Genesis 37 begins with “This is the account of Jacob,” but while what follows is certainly about Jacob’s family, the story is really about Joseph, Jacob and Rachel’s firstborn son. Joseph’s story is the longest personal narrative in the book of Genesis and perhaps that is for two reasons:
First, Joseph is presented as an exemplary individual, a model for all who read the story. Though Joseph has his faults, compared to the others in the Genesis story, particularly in this section, Joseph outshines them all. His story will serve as an example to Israel of how God blesses the faithful through all the trials of life.
But second, by the time the book of Genesis was written, the only life Israel has known has been life in Egypt and in the wilderness. Why are they headed to Canaan? How did they end up in Egypt? The story of Joseph will bring them up on the latter of these two questions. Moses has been very succinct in his presentation of Israel’s ancient history. Now, turning to more recent events, he will be much more detailed.
As the Joseph story opens, the young man (think mid-teens) is seen as a “dreamer” with delusions of grandeur: one day his father and brothers will bow down to him. As if that isn’t enough, Joseph is somewhat of a tattle-tale and and Jacob evidently has a habit of letting Joseph “supervise” the family business (keep an eye on the other brothers). It’s a horrible situation. After all, the other boys are old enough, powerful enough, cunning enough, and cruel enough to exterminate a whole city (Shechem). What might they do to kid-brother?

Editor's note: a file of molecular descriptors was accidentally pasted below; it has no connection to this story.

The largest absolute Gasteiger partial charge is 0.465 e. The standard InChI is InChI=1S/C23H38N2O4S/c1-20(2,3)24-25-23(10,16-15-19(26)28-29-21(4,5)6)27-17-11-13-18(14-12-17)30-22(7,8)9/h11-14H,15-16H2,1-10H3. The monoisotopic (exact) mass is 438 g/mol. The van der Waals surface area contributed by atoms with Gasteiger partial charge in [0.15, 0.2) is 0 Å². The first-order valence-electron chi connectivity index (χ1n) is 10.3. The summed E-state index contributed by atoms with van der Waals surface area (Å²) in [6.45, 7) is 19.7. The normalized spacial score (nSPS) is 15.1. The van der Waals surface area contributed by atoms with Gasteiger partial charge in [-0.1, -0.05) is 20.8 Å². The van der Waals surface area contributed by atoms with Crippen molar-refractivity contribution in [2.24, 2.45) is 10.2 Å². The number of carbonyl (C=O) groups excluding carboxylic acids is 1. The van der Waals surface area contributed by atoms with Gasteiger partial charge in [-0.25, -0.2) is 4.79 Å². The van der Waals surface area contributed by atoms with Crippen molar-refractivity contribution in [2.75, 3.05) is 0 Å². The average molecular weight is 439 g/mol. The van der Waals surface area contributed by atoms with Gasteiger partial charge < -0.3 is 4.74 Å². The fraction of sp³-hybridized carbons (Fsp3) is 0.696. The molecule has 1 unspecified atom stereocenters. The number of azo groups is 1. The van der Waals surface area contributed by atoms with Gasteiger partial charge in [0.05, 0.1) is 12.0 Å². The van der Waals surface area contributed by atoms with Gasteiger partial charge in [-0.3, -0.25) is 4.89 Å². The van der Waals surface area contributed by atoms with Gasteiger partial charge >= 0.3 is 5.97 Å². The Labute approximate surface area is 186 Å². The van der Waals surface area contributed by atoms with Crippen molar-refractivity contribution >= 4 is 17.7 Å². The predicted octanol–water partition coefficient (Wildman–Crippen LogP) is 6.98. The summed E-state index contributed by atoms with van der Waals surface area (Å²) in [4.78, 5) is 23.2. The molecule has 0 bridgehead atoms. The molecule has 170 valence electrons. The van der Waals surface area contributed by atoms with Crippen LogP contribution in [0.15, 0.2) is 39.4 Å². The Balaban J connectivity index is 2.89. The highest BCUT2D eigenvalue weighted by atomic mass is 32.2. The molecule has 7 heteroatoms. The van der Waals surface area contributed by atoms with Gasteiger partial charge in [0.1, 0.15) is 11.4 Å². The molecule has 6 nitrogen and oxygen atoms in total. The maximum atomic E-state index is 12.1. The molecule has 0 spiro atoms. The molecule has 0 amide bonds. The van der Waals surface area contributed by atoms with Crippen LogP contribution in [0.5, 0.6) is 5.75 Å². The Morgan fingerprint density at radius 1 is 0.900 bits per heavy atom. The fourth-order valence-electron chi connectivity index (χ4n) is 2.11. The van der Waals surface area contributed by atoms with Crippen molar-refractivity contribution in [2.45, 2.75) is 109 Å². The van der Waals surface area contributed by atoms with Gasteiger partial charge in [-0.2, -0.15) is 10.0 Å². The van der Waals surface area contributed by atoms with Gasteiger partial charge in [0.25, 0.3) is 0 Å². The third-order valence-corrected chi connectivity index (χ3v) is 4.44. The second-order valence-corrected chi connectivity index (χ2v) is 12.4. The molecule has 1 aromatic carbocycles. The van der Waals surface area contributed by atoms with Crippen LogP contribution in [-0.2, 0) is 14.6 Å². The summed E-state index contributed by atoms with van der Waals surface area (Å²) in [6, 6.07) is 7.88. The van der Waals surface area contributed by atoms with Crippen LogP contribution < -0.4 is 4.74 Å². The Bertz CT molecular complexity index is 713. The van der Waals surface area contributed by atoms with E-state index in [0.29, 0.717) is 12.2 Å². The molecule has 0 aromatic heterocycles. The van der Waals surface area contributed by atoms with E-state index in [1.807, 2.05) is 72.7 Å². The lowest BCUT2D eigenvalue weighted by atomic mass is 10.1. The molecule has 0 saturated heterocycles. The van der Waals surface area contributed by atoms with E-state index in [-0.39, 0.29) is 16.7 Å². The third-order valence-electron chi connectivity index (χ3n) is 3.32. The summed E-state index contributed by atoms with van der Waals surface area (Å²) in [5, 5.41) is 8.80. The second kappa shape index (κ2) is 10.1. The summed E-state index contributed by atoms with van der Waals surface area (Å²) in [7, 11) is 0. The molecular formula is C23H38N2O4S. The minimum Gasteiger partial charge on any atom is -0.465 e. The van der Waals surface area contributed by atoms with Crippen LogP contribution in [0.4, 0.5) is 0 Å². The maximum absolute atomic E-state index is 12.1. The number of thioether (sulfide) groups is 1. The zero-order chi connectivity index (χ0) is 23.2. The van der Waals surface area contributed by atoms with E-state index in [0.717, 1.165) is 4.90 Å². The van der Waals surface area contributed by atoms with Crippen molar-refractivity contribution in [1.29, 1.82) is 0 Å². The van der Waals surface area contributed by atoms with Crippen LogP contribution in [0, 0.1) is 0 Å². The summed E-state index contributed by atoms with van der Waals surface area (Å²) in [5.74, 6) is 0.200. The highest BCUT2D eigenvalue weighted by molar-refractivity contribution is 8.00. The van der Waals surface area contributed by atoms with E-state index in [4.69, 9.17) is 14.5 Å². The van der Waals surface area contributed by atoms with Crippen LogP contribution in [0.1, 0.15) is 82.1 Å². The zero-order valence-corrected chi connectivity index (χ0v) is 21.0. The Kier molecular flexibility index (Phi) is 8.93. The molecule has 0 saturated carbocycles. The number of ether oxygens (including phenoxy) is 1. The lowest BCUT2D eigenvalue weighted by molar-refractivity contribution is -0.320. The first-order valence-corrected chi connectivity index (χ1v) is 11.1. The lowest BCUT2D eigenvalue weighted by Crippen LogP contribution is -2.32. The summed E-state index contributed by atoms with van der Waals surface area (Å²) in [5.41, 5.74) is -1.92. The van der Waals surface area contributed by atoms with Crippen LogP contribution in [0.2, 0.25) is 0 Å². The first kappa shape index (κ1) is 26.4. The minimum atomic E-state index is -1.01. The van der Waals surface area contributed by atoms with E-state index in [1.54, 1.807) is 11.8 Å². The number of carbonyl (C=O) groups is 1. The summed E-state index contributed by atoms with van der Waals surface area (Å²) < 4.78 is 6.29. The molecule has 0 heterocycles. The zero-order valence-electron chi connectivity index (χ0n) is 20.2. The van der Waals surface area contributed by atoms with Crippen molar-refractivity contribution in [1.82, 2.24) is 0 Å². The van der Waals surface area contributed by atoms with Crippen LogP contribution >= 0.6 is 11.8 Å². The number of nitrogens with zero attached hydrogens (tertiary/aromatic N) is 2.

We find out. They sell him into slavery and lie to their father, contriving a situation that will lead Jacob to think Joseph has been killed. You have to wonder about Jacob’s boys. And Israel knows these are their ancestors. Change for the better will come, but not before the story gets much worse.